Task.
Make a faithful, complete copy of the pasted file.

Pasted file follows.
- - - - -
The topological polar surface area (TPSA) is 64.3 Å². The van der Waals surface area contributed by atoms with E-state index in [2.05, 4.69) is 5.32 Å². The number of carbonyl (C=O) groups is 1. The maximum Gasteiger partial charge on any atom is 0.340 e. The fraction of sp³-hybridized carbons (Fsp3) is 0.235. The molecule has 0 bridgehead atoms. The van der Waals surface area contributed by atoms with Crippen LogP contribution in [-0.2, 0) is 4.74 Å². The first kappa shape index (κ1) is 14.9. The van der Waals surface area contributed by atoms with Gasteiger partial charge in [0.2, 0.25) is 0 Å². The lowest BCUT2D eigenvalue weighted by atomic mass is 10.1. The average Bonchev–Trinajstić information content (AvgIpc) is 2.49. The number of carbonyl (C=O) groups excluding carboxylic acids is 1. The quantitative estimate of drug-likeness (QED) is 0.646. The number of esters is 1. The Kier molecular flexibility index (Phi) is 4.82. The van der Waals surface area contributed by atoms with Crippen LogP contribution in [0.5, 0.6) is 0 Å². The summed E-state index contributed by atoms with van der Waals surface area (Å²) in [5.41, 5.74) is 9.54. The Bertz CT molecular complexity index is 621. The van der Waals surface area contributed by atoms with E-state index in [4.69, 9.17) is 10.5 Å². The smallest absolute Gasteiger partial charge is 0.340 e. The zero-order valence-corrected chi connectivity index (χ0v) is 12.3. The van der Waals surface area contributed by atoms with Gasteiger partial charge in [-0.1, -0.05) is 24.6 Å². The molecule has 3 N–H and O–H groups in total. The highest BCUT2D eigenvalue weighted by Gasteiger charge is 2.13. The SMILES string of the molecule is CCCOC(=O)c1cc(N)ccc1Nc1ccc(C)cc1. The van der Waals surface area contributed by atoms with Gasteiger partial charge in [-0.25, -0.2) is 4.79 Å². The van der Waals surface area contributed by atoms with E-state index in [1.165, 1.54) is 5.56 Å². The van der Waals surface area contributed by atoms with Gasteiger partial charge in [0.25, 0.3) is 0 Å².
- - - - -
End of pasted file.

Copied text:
The topological polar surface area (TPSA) is 64.3 Å². The van der Waals surface area contributed by atoms with E-state index in [2.05, 4.69) is 5.32 Å². The number of carbonyl (C=O) groups is 1. The maximum Gasteiger partial charge on any atom is 0.340 e. The fraction of sp³-hybridized carbons (Fsp3) is 0.235. The molecule has 0 bridgehead atoms. The van der Waals surface area contributed by atoms with Crippen LogP contribution in [-0.2, 0) is 4.74 Å². The first kappa shape index (κ1) is 14.9. The van der Waals surface area contributed by atoms with Gasteiger partial charge in [0.2, 0.25) is 0 Å². The lowest BCUT2D eigenvalue weighted by atomic mass is 10.1. The average Bonchev–Trinajstić information content (AvgIpc) is 2.49. The number of carbonyl (C=O) groups excluding carboxylic acids is 1. The quantitative estimate of drug-likeness (QED) is 0.646. The number of esters is 1. The Kier molecular flexibility index (Phi) is 4.82. The van der Waals surface area contributed by atoms with Crippen LogP contribution in [0.5, 0.6) is 0 Å². The summed E-state index contributed by atoms with van der Waals surface area (Å²) in [5.41, 5.74) is 9.54. The Bertz CT molecular complexity index is 621. The van der Waals surface area contributed by atoms with E-state index in [4.69, 9.17) is 10.5 Å². The smallest absolute Gasteiger partial charge is 0.340 e. The zero-order valence-corrected chi connectivity index (χ0v) is 12.3. The van der Waals surface area contributed by atoms with Gasteiger partial charge in [-0.1, -0.05) is 24.6 Å². The molecule has 3 N–H and O–H groups in total. The highest BCUT2D eigenvalue weighted by Gasteiger charge is 2.13. The SMILES string of the molecule is CCCOC(=O)c1cc(N)ccc1Nc1ccc(C)cc1. The van der Waals surface area contributed by atoms with Gasteiger partial charge in [-0.25, -0.2) is 4.79 Å². The van der Waals surface area contributed by atoms with E-state index in [1.165, 1.54) is 5.56 Å². The van der Waals surface area contributed by atoms with Gasteiger partial charge in [0.25, 0.3) is 0 Å².